We've all heard the term biofuel and seen the signs for E10 or B5 at the petrol station, but what exactly are biofuels -- and why should we use them? In contrast to finite fossil fuel resources such as coal and oil, biofuels are liquid fuels made from sustainable feedstocks, agricultural and municipal wastes and residues, animal fats and recycled cooking oils.
While making fuel from waste products might sound a bit odd, global biofuel production is reducing our reliance on fossil fuels and overseas energy suppliers, and it's part of a larger bioenergy movement that also includes solar, wind and hydro power generation.
There are three biorefineries in Queensland that manufacture two types of biofuel; bio based ethanol fuel (seen at the fuel pumps as E10 which contains a blend of 10 percent ethanol and 90 percent conventional petroleum; and E85, or Bio E-Flex, consisting of 85 percent ethanol), and biobased diesel fuel (popular blends include B5 containing 5 percent biodiesel, and B20 containing 20 percent biodiesel).
The industry is good for the economy and the environment, and the state's biofutures hub has just been given a $20m investment by the Queensland State Government as part of its Biofutures 10-Year Roadmap and Action Plan.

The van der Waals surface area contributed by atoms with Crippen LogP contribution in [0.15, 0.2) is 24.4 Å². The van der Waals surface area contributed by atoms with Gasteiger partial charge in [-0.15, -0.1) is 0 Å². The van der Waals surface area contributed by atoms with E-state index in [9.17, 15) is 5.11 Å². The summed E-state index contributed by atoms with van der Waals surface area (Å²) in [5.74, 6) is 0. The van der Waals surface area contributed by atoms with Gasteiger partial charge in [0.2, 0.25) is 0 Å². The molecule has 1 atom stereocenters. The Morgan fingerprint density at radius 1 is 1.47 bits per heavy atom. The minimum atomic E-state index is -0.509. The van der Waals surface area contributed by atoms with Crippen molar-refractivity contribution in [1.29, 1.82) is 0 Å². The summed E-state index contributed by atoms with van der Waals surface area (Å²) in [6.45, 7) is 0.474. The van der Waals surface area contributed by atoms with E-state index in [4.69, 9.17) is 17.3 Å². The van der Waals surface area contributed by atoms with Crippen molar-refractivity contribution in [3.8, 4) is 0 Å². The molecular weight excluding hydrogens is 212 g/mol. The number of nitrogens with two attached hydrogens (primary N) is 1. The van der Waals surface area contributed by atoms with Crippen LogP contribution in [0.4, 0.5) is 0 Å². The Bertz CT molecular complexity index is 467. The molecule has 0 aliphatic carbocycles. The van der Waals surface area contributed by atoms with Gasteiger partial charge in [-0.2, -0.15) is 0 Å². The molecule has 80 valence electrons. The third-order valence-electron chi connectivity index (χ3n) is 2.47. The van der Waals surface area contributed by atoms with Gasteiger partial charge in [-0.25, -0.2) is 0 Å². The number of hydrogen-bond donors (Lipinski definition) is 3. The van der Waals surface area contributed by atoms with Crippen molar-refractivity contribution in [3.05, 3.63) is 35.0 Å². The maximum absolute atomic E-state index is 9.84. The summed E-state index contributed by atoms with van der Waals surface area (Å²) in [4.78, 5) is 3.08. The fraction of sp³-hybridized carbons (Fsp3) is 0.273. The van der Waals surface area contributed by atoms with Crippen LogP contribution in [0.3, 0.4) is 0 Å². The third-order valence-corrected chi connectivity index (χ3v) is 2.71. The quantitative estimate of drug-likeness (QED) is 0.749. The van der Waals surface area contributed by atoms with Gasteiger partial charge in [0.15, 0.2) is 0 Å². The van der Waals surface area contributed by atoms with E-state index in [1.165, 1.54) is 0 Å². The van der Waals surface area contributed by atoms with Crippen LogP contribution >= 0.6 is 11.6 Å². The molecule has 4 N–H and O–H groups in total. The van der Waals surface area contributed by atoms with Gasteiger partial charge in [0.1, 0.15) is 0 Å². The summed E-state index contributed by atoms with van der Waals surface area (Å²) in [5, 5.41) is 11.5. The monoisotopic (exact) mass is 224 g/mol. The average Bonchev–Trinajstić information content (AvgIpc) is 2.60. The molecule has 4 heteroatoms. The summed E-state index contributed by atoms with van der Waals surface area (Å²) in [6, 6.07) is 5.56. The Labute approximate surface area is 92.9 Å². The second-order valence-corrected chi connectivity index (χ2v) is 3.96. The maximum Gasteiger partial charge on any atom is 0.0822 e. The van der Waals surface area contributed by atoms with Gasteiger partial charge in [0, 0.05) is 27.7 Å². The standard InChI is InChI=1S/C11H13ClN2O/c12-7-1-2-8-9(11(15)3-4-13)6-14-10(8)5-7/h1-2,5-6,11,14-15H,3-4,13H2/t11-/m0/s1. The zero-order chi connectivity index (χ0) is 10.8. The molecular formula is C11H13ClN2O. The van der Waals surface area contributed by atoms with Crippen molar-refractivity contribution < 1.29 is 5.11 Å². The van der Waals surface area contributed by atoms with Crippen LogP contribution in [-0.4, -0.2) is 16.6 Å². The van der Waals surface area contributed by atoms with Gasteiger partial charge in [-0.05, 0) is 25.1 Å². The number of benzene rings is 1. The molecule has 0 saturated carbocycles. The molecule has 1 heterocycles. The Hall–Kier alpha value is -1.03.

From 1 January 2017, the mandate will require the fuel industry to meet targets for the sale of biobased petrol -- such as E10 and biobased diesel. That's not far away, so here are five things about biofuels you should know.
1. Biofuels Are Made From Plant By-Products And Recycled Oils
As opposed to synthetic ethanol made from finite resources such as coal and gas, bioethanol uses glucose from sugar cane and molasses, starch -- from corn and grain -- or cellulose. Biodiesel is made from vegetable oils such as canola, animal fats or recycled greases.
Bioenergy expert Dr Stephen Schuck, manager of Bioenergy Australia, said researchers are also looking into other organic matter to increase production. "Conventional biofuels are a stepping stone towards a much larger future and wider range of liquid biofuels," he said. "A wider range of feedstocks and production processes will bring down processing costs, and lower the cost of fuel."
2. Biofuels Are Safe To Use In 85 percent of cars on Queensland roads
RACQ spokesman Paul Turner said most, but not all, cars sold in Australia after 1986 can safely use E10. He said the RACQ wants Queenslanders to have more choices at the pump, but it also wants motorists to be informed about biofuels.
"Many of the cars we drive now aren't built in Australia but in Asia or Europe," Turner said. "In those countries they have a large ethanol usage. The fact is that 85 percent of petrol cars on our roads in Queensland can use E10 safely and efficiently."
Motorists can check the compatibility of their vehicle on the E10OK website. Biofuels are becoming so widely accepted they are also used in mowers, trucks, boats and even jets, with researchers at the University of Queensland investigating high-tech fermentation processes to turn sucrose from sugarcane into an advanced aviation biofuel.